The European Court of Human Rights has found that the Croatian government discriminated against a woman, Ms. Jurčić, who entered into new employment days after undergoing in vitro fertilisation.
The Croatian authorities claimed that Ms. Jurčić entered into ‘fictitious’ employment with a company which was located some 360 kilometres from her home after undergoing IVF in order to obtain advantages related to the status of working persons during pregnancy.
Ms. Jurčić underwent IVF in November 2009 and entered into employment with a company 10 days later. On 11 December 2009, she applied to be registered with the compulsory health insurance scheme of the Croatian Health Insurance Fund. On 14 December 2009, she was informed that the IVF was successful and a period of sick leave was prescribed. Then, on 28 December 2009, Ms. Jurčić requested payment of salary during her sick leave.
Thereafter, the Fund began to investigate Ms. Jurčić’s health insurance status and rejected her application for registration as an insured employee, as well as her request for salary compensation. The Fund contended that Ms. Jurčić became medically unfit for employment when she began IVF treatment and thus her employment was fictitious and aimed solely at obtaining pecuniary advantages related to the status of an employed person. Ms. Jurčić challenged this decision before the Central Office of the Fund but was rejected for the same reason.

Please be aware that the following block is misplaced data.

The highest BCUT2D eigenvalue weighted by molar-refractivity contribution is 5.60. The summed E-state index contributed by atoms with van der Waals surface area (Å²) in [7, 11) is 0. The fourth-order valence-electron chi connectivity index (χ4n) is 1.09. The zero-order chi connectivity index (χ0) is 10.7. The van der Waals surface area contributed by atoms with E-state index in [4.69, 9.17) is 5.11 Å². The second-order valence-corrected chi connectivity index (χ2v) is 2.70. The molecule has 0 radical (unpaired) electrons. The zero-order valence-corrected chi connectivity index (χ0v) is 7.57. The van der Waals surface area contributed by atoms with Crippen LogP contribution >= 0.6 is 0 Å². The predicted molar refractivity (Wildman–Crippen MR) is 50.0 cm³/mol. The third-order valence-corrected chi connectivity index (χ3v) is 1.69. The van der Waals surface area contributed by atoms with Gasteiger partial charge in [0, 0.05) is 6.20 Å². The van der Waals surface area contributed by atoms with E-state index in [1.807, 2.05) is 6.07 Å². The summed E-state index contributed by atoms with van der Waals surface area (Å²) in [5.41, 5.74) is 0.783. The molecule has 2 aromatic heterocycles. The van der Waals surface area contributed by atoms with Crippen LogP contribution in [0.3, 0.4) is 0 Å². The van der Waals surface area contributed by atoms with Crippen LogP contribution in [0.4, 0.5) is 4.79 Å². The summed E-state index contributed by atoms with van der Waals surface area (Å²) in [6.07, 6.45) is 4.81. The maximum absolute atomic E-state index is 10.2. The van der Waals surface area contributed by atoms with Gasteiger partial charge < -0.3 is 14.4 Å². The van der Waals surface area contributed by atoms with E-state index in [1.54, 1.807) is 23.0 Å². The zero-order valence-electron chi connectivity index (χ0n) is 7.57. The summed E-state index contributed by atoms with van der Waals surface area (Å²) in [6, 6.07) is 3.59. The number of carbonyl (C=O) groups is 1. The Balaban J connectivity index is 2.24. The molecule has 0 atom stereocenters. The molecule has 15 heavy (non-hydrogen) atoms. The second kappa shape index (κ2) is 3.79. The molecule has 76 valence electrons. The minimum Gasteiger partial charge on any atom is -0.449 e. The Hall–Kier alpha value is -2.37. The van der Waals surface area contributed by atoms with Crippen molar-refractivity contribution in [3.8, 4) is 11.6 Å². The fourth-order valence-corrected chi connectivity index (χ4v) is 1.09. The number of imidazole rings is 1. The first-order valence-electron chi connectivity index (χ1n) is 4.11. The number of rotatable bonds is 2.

Ms. Jurčić was also unsuccessful before the High Administrative Court and the Constitutional Court where she relied expressly on the Prevention of Discrimination Act. Both courts upheld the reasoning of the Central Office. The Gender Equality Ombudsperson supported Ms. Jurčić before the Constitutional Court.
The European Court of Human Rights outlined that usually States have a wide margin of appreciation in these scenarios but when there is a difference in treatment which is based on sex, that margin afforded to the State becomes narrow because the advancement of gender equality is a major goal for member states.
The Court first outlined that there has been a difference in treatment in Ms. Jurčić’s case since she was refused the status of an insured employee because her employment was declared fictitious due to her pregnancy which only women experience.
The Court then outlined that this difference in treatment was without objective and reasonable justification. The Court held that Ms. Jurčić’s pregnancy could not be considered fraudulent behaviour and that financial obligations imposed on the State during a pregnancy cannot by themselves constitute a sufficiently weighty reason to justify the difference in treatment. Thus, the State had violated Article 14 taken in conjunction with Article 1 of Protocol No.1 to the Convention.
The Court pointed out that an approach whereby pregnant women were automatically branded ‘suspicious’ was problematic.
Click here to read the full decision.